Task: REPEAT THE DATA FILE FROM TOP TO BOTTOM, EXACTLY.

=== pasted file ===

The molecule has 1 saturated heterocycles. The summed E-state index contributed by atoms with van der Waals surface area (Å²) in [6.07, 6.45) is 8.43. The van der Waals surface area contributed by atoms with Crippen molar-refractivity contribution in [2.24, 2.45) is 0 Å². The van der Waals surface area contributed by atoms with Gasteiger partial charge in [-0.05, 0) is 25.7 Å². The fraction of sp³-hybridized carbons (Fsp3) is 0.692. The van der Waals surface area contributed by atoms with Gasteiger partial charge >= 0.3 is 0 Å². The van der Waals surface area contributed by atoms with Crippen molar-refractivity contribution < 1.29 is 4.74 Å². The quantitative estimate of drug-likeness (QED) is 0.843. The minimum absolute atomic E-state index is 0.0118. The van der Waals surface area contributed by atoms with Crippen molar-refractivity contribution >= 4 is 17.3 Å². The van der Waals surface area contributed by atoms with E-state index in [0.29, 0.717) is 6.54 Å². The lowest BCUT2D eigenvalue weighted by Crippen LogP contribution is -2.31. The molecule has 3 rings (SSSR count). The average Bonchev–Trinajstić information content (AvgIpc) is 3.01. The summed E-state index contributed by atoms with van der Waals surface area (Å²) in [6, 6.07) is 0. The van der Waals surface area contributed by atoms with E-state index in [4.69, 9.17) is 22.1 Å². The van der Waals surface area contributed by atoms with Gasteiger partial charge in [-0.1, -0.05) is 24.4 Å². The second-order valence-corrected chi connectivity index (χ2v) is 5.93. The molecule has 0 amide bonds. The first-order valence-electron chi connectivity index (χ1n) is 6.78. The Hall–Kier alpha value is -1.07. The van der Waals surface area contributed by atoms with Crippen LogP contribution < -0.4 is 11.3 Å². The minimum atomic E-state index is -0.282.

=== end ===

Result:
The molecule has 1 saturated heterocycles. The summed E-state index contributed by atoms with van der Waals surface area (Å²) in [6.07, 6.45) is 8.43. The van der Waals surface area contributed by atoms with Crippen molar-refractivity contribution in [2.24, 2.45) is 0 Å². The van der Waals surface area contributed by atoms with Gasteiger partial charge in [-0.05, 0) is 25.7 Å². The fraction of sp³-hybridized carbons (Fsp3) is 0.692. The van der Waals surface area contributed by atoms with Gasteiger partial charge >= 0.3 is 0 Å². The van der Waals surface area contributed by atoms with Crippen molar-refractivity contribution < 1.29 is 4.74 Å². The quantitative estimate of drug-likeness (QED) is 0.843. The minimum absolute atomic E-state index is 0.0118. The van der Waals surface area contributed by atoms with Crippen molar-refractivity contribution >= 4 is 17.3 Å². The van der Waals surface area contributed by atoms with E-state index in [0.29, 0.717) is 6.54 Å². The lowest BCUT2D eigenvalue weighted by Crippen LogP contribution is -2.31. The molecule has 3 rings (SSSR count). The average Bonchev–Trinajstić information content (AvgIpc) is 3.01. The summed E-state index contributed by atoms with van der Waals surface area (Å²) in [6, 6.07) is 0. The van der Waals surface area contributed by atoms with E-state index in [4.69, 9.17) is 22.1 Å². The van der Waals surface area contributed by atoms with Gasteiger partial charge in [-0.1, -0.05) is 24.4 Å². The second-order valence-corrected chi connectivity index (χ2v) is 5.93. The molecule has 0 amide bonds. The first-order valence-electron chi connectivity index (χ1n) is 6.78. The Hall–Kier alpha value is -1.07. The van der Waals surface area contributed by atoms with Crippen LogP contribution < -0.4 is 11.3 Å². The minimum atomic E-state index is -0.282.